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Nothing in the water

I once wrote about a baptistry that sat unused for more than a decade out at Nola, a tiny spec of a spot on the Lawrence County map. Sunday after Sunday, people walked around it, kids hid beside it, and spiders found their way into it — that piece of 1960s-baby blue fiberglass — as membership rolls at the only church on that lonely strip of pavement declined. And declined some more.

But as Providence would have it, the church was rebirthed a few years ago. These days its gravel parking lot is filled with minivans and pickups coming from a 45-mile range, proving that if God builds it (the church, not Kevin Costner’s ballfield), they will come.

And they did that spring day three years ago, when folks piled into the pews to view the baptisms of two young moms and a National Guardsman. There was a sermon, then a song of being whiter than snow before they began coming out, their white-as-snow baptismal robes trailing behind. Some denominations would call them candidates for baptism. I suppose that would explain why their speeches were so good.

I remember sitting there among the breathless while the first young mom gave hers, the confession of her tongue winding its way down the rows, spelling out where a stiff neck had gotten her and where a changed heart is taking her.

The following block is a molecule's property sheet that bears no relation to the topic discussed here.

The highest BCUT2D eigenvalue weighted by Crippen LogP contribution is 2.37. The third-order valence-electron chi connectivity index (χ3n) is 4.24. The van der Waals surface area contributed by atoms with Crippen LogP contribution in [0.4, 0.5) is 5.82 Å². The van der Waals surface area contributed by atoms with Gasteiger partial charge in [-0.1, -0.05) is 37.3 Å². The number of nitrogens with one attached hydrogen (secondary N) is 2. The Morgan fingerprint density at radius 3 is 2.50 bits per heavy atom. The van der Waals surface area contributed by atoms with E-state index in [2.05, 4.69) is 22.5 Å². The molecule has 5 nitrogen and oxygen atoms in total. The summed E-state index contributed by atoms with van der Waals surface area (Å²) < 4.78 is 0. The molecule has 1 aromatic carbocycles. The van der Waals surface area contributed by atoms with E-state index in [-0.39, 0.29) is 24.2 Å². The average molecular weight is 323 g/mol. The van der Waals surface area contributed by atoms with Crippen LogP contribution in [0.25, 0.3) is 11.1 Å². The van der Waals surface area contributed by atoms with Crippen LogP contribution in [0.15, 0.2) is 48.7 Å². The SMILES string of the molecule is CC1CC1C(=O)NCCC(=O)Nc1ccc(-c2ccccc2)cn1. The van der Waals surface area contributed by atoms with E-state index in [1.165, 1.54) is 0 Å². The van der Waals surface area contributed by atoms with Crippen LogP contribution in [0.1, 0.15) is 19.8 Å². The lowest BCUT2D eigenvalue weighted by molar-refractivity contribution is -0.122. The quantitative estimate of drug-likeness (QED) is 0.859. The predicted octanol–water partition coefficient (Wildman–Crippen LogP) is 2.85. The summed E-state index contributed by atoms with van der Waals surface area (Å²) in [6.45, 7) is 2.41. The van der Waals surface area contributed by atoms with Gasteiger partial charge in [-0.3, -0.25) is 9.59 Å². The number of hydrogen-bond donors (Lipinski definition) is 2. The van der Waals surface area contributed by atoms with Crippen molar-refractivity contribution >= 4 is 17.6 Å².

The preacher rolled up his sleeves and her silhouette dipped. The water sloshed. She came up smiling.

Another descended the steps and took the sacred spot, explaining that her history of passing by the baptistry ran deep, but her path had finally run clear through it. Standing there in the water, she said it loud and she said it for all to hear, that she wanted the world to know she was drenched in Jesus.

Next, the soldier made his own waves. With a mic to his mouth, he told it like it is — and like it was — writing an obituary for all the world to read that said the old him is dead. A wife watching from a spot near stained glass knew his words were true, knew she liked being that kind of widow.

The soldier rose from the water, and the preacher wrapped things up, explaining that they were “just being obedient to the command found in the Scriptures.” The three were left dripping, but no more than several cheeks in the congregation.

It is good to think on such moments, especially on a day when that old baptistry out at Nola is back in business. Someone I love was immersed in those waters Sunday, and we stuck around long enough to see the other side of the service, with all its the wet towels, family photos and joy.

I got to hear the other side of the service, too — the sound of 200 gallons of water draining away to sewer pipes beneath a church. It was loud and long, and not the least bit magical.

In 2014 country music star Carrie Underwood made a hit of “something” being in the water — in baptismal waters in particular. Recently she sang that song before 50,000 people gathered in the Georgia Dome for a Christian event called Passion 2017. A controversy ensued. That’s because listeners, the paying attention kind, heard the heresy. I won’t bore you with things like salvific value and baptismal regeneration (this is a secular paper, after all) but they all come into play during such a discussion.

Maybe here it’s enough to just say that there’s nothing in the water. But there is in the Word. And that’s the beautiful tie between vintage blue fiberglass and new life.

Kim Henderson is a freelance writer. Contact her at kimhenderson319@gmail.com.